Iowa’s new elections bill already facing its first legal challenge

Calling Iowa’s new election law “a cynical manipulation of the electoral process,” a group of Latin American citizens is suing the state. (Photo by Mario Tama/Getty Images)

Calling Iowa’s new election law “a cynical manipulation of the electoral process” and “an exercise in voter suppression,” the League of United Latin American Citizens of Iowa has filed a lawsuit against the state to block its implementation.

The lawsuit, filed in Polk County District Court, names Iowa Secretary of State Paul Pate and Iowa Attorney General Tom Miller as defendants, and seeks an injunction that would prevent Pate and Miller from implementing and enforcing various provisions of Senate File 413.

The lawsuit also seeks a declaratory judgment that implementing the challenged provisions of the bill would violate the Iowa Constitution.

The bill was signed into law by Gov. Kim Reynolds on Monday, less than 24 hours before the lawsuit was filed, and it took effect immediately.

“Taken as a whole,” the lawsuit alleges, “the bill targets and restricts virtually every aspect of the voting process — registering to vote, requesting and submitting absentee ballots, and even in-person voting on Election Day.”

The state has yet to file a response to the lawsuit. Pate issued a written statement: “The Iowa Legislature makes the laws. It is our job as election officials to follow those laws. Iowa is consistently one of the top states in the nation for voter registration and participation and I’ll keep striving to make us number one. My office will continue providing resources to help every eligible Iowan be a voter and understand any changes in election law. Our goal has always been to make it easy to vote, but hard to cheat.”

In support of its case, LULAC argues that last year, Iowa broke records in voter turnout, with 1.7 million people — more than 75% of all registered voters — participating in the 2020 general election.

More than 1 million of those individuals cast absentee ballots, setting another record. The record turnout was “especially notable among the 15 percent of Iowans who are members of minority groups, including Iowa’s Latino community, which constitutes around 6 percent of the state’s population,” the lawsuit alleges. “Yet one of the Iowa Legislature’s top post-election priorities was to pass an omnibus election bill that restricts nearly every form of voting that Iowans — particularly minority voters — relied on in 2020.”

Among the provisions in the bill that are noted in the lawsuit:

  • A reduction in the number of days when voters can register to vote prior to an election.
  • A reduction in the number of days when voters can request absentee ballots.
  • A shortened window in which absentee voting is allowed.
  • A reduction in the number of days when county auditors can send out absentee ballots.
  • Fewer days for most voters to return their absentee ballots.
  • Restrictions on the ability of election officials to establish convenient opportunities for absentee voting, with each county auditor limited to one drop box for ballots — regardless of the county’s size or population — that can only be placed only at the auditor’s office.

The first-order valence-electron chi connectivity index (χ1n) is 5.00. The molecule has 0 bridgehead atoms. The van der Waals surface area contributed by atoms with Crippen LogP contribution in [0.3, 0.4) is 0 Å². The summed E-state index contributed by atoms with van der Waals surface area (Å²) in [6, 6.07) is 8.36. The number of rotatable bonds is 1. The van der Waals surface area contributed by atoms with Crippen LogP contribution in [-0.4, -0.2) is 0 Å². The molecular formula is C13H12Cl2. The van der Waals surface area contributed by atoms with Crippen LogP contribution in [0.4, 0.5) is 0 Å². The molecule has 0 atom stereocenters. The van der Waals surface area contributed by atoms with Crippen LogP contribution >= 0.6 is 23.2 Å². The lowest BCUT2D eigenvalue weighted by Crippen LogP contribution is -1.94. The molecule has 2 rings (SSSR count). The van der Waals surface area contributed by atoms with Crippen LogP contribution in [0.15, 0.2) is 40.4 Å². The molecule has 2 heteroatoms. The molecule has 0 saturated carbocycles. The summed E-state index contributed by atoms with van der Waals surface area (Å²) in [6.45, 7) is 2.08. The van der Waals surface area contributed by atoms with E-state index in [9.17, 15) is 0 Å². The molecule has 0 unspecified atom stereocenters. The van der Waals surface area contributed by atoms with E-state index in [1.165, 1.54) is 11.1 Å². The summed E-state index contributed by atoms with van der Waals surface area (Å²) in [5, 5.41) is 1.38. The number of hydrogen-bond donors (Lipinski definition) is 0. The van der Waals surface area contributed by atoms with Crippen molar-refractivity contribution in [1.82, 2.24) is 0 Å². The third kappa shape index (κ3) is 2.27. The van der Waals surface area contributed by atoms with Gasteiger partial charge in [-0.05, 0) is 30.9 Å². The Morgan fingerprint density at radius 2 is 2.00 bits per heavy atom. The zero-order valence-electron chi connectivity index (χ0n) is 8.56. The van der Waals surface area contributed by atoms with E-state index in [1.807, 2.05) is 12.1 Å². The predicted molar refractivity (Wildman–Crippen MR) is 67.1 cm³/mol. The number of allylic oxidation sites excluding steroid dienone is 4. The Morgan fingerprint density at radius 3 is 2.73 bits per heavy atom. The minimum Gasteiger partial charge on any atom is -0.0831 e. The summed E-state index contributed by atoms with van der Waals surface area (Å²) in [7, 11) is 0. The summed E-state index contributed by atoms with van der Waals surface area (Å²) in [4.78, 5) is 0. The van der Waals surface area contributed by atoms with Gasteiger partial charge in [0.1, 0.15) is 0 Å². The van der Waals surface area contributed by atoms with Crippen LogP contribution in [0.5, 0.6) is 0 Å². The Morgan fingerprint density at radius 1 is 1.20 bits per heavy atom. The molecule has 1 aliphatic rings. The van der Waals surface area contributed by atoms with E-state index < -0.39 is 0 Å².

• Criminalization of the act of assisting voters with returning absentee ballots, and prohibitions on allowing voters from enlist the help of others in returning their ballots.

LUCAL argues the bill “is largely a grab-bag of amendments and new restrictions that lack any unifying theme other than making both absentee and Election Day voting more difficult for lawful Iowa voters.”

They organization notes that while Senate File 413’s supporters say it is intended to “ensure election integrity,” the secretary of state and other Republican leaders have said Iowa’s elections are already secure and a model for the nation.

GOP supporters of the bill said it was needed in part to address concerns about the results of the 2020 presidential election, even though President Trump carried Iowa.

“Millions and millions and millions of people believe there was fraud,” said Sen. Jim Carlin, R-Sioux City. “Most of us in my caucus, in the Republican caucus, believe the election was stolen.”

The lawsuit says that while some GOP supporters of the bill say it is intended to address the public’s “concern” that Iowa’s elections are not reliable, any actual concern along those lines “is the result of efforts to plant and sow baseless mistrust.”

Because the new restrictions impose an undue burden on the fundamental right to vote, and violate multiple provisions of the Iowa Constitution, they should be declared unconstitutional, LULAC claims.

The League of United Latin American Citizens of Iowa is part of LULAC, an organization that has approximately 150,000 members throughout the United States and Puerto Rico and more than 600 members in Iowa.

LULAC is the largest and oldest Latino civil rights organization in the United States.

Clark Kauffman
Deputy Editor Clark Kauffman has worked during the past 30 years as both an investigative reporter and editorial writer at two of Iowa’s largest newspapers, the Des Moines Register and the Quad-City Times. He has won numerous state and national awards for reporting and editorial writing. His 2004 series on prosecutorial misconduct in Iowa was named a finalist for the Pulitzer Prize for Investigative Reporting. From October 2018 through November 2019, Kauffman was an assistant ombudsman for the Iowa Office of Ombudsman, an agency that investigates citizens’ complaints of wrongdoing within state and local government agencies.